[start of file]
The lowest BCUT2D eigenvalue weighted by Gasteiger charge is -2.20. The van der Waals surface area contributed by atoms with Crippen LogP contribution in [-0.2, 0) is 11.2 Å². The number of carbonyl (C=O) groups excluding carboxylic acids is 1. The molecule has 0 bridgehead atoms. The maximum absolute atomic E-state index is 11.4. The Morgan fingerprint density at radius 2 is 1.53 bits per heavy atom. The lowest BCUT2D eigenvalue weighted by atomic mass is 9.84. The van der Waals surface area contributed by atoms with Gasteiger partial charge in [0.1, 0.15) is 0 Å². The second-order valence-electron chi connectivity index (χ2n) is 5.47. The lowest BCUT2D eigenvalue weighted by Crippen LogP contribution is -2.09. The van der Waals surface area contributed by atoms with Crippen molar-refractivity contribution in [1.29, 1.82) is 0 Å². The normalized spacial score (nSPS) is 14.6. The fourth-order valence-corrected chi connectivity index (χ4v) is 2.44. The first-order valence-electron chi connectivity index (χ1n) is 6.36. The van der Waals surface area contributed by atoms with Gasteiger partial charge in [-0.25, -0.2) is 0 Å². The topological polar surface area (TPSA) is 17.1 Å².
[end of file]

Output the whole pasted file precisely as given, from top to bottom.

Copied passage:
The lowest BCUT2D eigenvalue weighted by Gasteiger charge is -2.20. The van der Waals surface area contributed by atoms with Crippen LogP contribution in [-0.2, 0) is 11.2 Å². The number of carbonyl (C=O) groups excluding carboxylic acids is 1. The molecule has 0 bridgehead atoms. The maximum absolute atomic E-state index is 11.4. The Morgan fingerprint density at radius 2 is 1.53 bits per heavy atom. The lowest BCUT2D eigenvalue weighted by atomic mass is 9.84. The van der Waals surface area contributed by atoms with Gasteiger partial charge in [0.1, 0.15) is 0 Å². The second-order valence-electron chi connectivity index (χ2n) is 5.47. The lowest BCUT2D eigenvalue weighted by Crippen LogP contribution is -2.09. The van der Waals surface area contributed by atoms with Crippen molar-refractivity contribution in [1.29, 1.82) is 0 Å². The normalized spacial score (nSPS) is 14.6. The fourth-order valence-corrected chi connectivity index (χ4v) is 2.44. The first-order valence-electron chi connectivity index (χ1n) is 6.36. The van der Waals surface area contributed by atoms with Gasteiger partial charge in [-0.25, -0.2) is 0 Å². The topological polar surface area (TPSA) is 17.1 Å².